Francis Fukuyama
18
With Malice Toward None: A Biography of Abraham Lincoln

19
How We Die
Dr. Sherwin B. Nuland
20
The Razor’s Edge
Somerset Maugham
21
Silicon Samurai
Tom Forrester
22
Father, Son and Co. – My Life at IBM and Beyond
Thomas Watson Jr.
23
A Life in Our Times
John Kenneth Galbraith
24
John Kenneth Galbraith – His Life, His Politics and His Economics
Richard Parker
25
Why Me?
Sammy Davis, Jr.
26
Woody Allen – Complete Prose
Woody Allen
27
Imaginary Homelands
Salman Rushdie
28
Midnight’s Children
Salman Rushdie
29
Preparing for the Twenty-First Century
Paul Kennedy
30
The Golden Gate
Vikram Seth
31
From Heaven Lake – Travels Through Sinkiang and Tibet
Vikram Seth
32
An Equal Music
Vikram Seth
33
Forward the Foundation
Issac Asimov
34
Nancy Reagan
Kitty Kelly
35
The Day of the Jackal
Frederic Forsyth
36
The Fist of God
Frederic Forsyth
37
Five Patients
Michael Crichton
38
Travels
Michael Crichton
39
The Andromeda Strain
Michael Crichton
40
Creatures of the Kingdom
James Michener
41
Space
James Michener
42
Beloved
Toni Morrison
43
Contact
Carl Sagan
44
The Fountainhead
Ayn Rand
45
The Evening News
Arthur Hailey
46
Airport
Arthur Hailey
47
Ageless Body, Timeless Mind
Deepak Chopra
48
Catch – 22
Joseph Heller
49
The Fifth Horseman
Dominique Lapierre
50
Imperial Earth
Arthur C. Clarke
51
The Last Take – Marilyn Monroe

52
Maze
Larry Collins
53
Latecomers
Anita Brookner
54
Jimmy
Jane Renouf
55
Issac Asimov’s New Guide to Science
Issac Asimov
56
Hospital
Arthur Hailey
57
Body and Soul
Frank Conroy
58
Song of Solomon
Toni Morrison
59
Profiles of the Future
Arthur C. Clarke
60
Kane and Abel
Jeffrey Archer
61
Our Game
John Le Carre
62
The Secret Pilgrim
John Le Carre
63
The Russia House
John Le Carre
64
Smiley’s People
John Le Carre
65
The Night Manager
John Le Carre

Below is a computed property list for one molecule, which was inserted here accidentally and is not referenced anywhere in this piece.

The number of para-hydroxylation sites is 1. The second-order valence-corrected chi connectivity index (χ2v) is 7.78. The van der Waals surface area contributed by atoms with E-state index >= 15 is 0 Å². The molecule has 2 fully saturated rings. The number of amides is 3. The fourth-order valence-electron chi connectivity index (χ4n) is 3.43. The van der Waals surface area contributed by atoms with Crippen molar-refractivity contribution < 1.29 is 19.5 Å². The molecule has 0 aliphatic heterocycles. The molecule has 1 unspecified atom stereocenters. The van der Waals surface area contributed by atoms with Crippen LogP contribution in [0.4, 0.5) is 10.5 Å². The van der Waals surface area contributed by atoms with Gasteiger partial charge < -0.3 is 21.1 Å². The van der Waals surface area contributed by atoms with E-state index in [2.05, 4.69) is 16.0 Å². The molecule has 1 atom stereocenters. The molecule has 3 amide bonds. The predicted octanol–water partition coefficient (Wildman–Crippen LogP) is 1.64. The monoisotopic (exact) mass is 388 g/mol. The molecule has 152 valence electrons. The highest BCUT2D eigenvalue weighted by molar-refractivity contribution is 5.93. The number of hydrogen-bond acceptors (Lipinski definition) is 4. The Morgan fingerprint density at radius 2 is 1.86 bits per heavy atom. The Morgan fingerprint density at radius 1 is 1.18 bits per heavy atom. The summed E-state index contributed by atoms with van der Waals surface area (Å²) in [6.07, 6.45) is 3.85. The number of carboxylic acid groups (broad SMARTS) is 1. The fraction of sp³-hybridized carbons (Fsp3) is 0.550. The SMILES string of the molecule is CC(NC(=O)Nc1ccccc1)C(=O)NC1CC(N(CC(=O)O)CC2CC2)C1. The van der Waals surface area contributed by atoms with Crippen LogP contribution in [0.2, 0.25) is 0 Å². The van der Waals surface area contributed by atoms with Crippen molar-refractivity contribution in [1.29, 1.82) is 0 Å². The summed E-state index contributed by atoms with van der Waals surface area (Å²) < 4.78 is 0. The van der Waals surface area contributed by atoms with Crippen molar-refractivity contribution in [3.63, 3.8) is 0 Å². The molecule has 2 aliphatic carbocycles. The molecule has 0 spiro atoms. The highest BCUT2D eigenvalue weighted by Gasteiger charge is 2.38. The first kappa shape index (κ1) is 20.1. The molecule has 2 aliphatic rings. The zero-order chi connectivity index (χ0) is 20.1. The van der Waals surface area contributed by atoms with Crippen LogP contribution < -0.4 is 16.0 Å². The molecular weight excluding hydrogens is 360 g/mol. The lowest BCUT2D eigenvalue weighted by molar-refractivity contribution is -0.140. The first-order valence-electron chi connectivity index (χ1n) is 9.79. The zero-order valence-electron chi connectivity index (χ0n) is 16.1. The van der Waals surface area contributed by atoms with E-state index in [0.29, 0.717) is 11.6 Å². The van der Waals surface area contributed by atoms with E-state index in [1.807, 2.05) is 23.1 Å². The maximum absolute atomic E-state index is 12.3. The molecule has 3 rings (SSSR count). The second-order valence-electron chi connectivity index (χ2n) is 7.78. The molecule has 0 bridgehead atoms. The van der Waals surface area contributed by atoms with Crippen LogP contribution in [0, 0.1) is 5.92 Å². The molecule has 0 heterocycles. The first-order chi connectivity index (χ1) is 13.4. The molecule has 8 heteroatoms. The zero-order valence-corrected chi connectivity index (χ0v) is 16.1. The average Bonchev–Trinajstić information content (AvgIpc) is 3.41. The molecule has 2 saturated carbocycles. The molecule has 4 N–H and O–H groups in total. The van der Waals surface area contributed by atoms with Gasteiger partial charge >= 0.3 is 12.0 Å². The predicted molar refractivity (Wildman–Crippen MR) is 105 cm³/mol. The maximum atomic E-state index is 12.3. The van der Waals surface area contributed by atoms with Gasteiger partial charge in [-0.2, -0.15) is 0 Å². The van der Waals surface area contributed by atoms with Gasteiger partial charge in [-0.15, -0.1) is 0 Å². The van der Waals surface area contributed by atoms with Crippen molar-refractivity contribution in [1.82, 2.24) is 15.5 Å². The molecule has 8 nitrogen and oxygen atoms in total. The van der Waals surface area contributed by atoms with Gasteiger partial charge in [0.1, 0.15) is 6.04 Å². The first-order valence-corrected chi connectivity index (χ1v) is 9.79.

66
Foundation and Earth
Issac Asimov
67
Sisters
Robert Littell
68
1984: SPRING – A Choice of Futures
Arthur C. Clarke
69
The Bridge Across Forever
Richard Bach
70
Illusions
Richard Bach
71
Love Story
Erich Segal
72
Oliver’s Story
Erich Segal
73
The Edible Woman
Margaret Atwood
74
Jasmine
Bharati Mukherjee
75
Love in the Time of Cholera
Gabriel Garcia Marquez
76
India: A Million Mutinies Now
V. S. Naipaul
77
An Agent in Place
Robert Littell
78
The Theory of Evolution
John Maynard Smith
79
Talking Straight
Lee Iacocca
80
An Autobiography
Lee Iacocca
81
The Hunt for Red October
Tom Clancy
82
Red Storm Rising
Tom Clancy
83
OP-CENTER
Tom Clancy
84
The Naïve and Sentimental Lover
John Le Carre
85
Shall We Tell the President
Jeffrey Archer
86
Icon
Frederic Forsyth
87
The Terminal Man
Michael Crichton
88
Rising Sun
Michael Crichton
89
Sphere
Michael Crichton
90
Airframe
Michael Crichton
91
Dragon Seed
Pearl S. Buck
92
The New Science Journalists

93
Adventures of Huckleberry Finn
Mark Twain
94
The Rainbow
D. H. Lawrence
95
Brain
Robin Cook
96
Coma
Robin Cook
97
Blindsight
Robin Cook
98
The Year of the Intern
Robin Cook
99
Invasion
Robin Cook
100
The Fourth K
Mario Puzo
101
Godfather
Mario Puzo
102
Julius Caesar
William Shakespeare
103
A Passage to India
E. M. Forster
104
Diana: Her True Story
Andrew Morton
105
Discovery of India
Jawaharlal Nehru
106
An Autobiography
Jawaharlal Nehru
107
Glimpses of World History
Jawaharlal Nehru
108
Probabilities of the Quantum World

109
Penguin History of the World
J. M. Roberts
110
Freedom at Midnight
Larry Collins and Dominique Lapierre
Recent books accessed from the American Center Library in New Delhi
111
The Right Stuff
Tom Wolfe
112
The New Empire: A Collection of Essays (1992 – 2000)
Gore Vidal
113
A Life in the Cosmos: A Biography of Carl Sagan
William Poundstone
114
A Man on the Moon
Andrew Chaikin
115
The Portable Malcolm Cowley
Malcolm Cowley
116
My Fellow Americans: A Collection of Speeches by US Presidents

117
An Unfinished Life – A Biography of JFK
Robert Dalek
118
Robert Frost – A Life
Jay Parini
119
Ogden Nash
Collected Poems
120
The year of Magical Thinking
Joan Didion
121
Over Here – The First World War and American Society
David M. Kennedy
122
Alan Shrugged – Alan Greenspan, the World’s Most Powerful Banker
Jerome Tucille
123
The Crosswinds of Freedom
James MacGregor Burns
124
Dutch – A Memoir of Ronald Reagan
Edmund Morris
125
Some Sort of Epic Grandeur – The Life of F. Scott Fitzgerald
Matthew J. Bruccoli
126
BILL CLINTON: AN AMERICAN JOURNEY – Great Expectations
Nigel Hamilton
127
FAULKNER: A BIOGRAPHY
Joseph Blotner
128
NOBEL PRIZE WOMEN IN SCIENCE
Sharon Bertsch McGrayne